Playing cards helps children practice social skills and math. For more ideas to have fun and teach your young children see the authors' website grandparentsteachtoo.org and wnmufm.org "Learning Through the Seasons" for books and podcasts.
What to do
Keep a few decks of playing cards in your car and home so they are always handy. Card playing goes across generations and any game can be simplified for preschool children.
Sit on the floor and divide up the cards. Decide whether an ace equals one or a higher card. Take out the jokers. After each player places a card on the floor, the player with the highest number or face card wins the battle. The winner places the winnings into a pile. Whenever there is a tie, ALL players battle. Each player plays one cards face down, then a new card face up. The highest of the cards will capture everything.
Old Maid/Go Fish
You can make a simple Old Maid/Go Fish card game for your very young children by sorting the cards and only using card numbers from 2-10. Shuffle and deal out four cards each. Players lay down pairs of numbers: two 3's etc. When they have no pairs to lay down, they can ask someone else for a specific number. If the person does not have the card, they say "Go Fish" and the child takes a card from the pile. The person with the most pairs wins. Old Maid is similar except a Joker is the card no one wants and players point to a card in someone's hand instead of asking for a certain card.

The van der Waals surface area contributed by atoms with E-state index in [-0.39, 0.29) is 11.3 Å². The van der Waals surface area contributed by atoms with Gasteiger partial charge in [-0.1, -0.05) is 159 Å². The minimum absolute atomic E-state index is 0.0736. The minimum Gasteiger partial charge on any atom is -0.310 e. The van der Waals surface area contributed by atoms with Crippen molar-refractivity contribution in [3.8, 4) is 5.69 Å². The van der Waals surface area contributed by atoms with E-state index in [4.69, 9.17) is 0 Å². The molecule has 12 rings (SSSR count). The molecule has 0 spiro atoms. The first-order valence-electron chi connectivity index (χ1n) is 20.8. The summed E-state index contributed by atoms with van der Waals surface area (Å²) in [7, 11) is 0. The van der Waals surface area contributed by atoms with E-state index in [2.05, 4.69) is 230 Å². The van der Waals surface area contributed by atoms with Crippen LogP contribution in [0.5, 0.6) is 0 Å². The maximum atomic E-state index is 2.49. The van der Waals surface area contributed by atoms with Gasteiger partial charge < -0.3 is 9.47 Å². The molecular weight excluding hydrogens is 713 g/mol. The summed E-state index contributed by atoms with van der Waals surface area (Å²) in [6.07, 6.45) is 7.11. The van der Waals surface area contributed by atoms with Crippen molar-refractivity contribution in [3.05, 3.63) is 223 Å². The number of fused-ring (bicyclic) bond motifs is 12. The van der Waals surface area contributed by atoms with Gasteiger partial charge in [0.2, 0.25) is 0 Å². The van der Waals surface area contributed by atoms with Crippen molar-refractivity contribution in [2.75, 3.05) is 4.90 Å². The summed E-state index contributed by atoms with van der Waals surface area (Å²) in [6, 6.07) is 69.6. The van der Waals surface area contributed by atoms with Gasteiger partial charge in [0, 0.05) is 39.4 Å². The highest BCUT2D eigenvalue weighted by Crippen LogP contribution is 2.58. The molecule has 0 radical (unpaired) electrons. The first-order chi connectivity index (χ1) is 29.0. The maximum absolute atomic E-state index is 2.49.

Ten Card Hide
Take ten number cards out of the deck and take turns hiding them around the room. Search for the cards telling the seeker when he is hot (near a card) or cold (far away). For very young children start with three cards and place the cards in easy hiding spots to increase success and confidence. When children learn numerical order you can offer a challenge. If children find a number out of order, they must leave it, remember where it is, and go back to it when the card is the next one in numerical order. You can also make the whole room a Memory game by hiding five pairs of cards and children must find the pairs when it is their turn. They must pay attention to what other children find and remember where cards are located. This takes practice.
How does this help my children?
Playing cards helps teach children to be civil to each other, patient and win or lose graciously besides teaching math and strategies.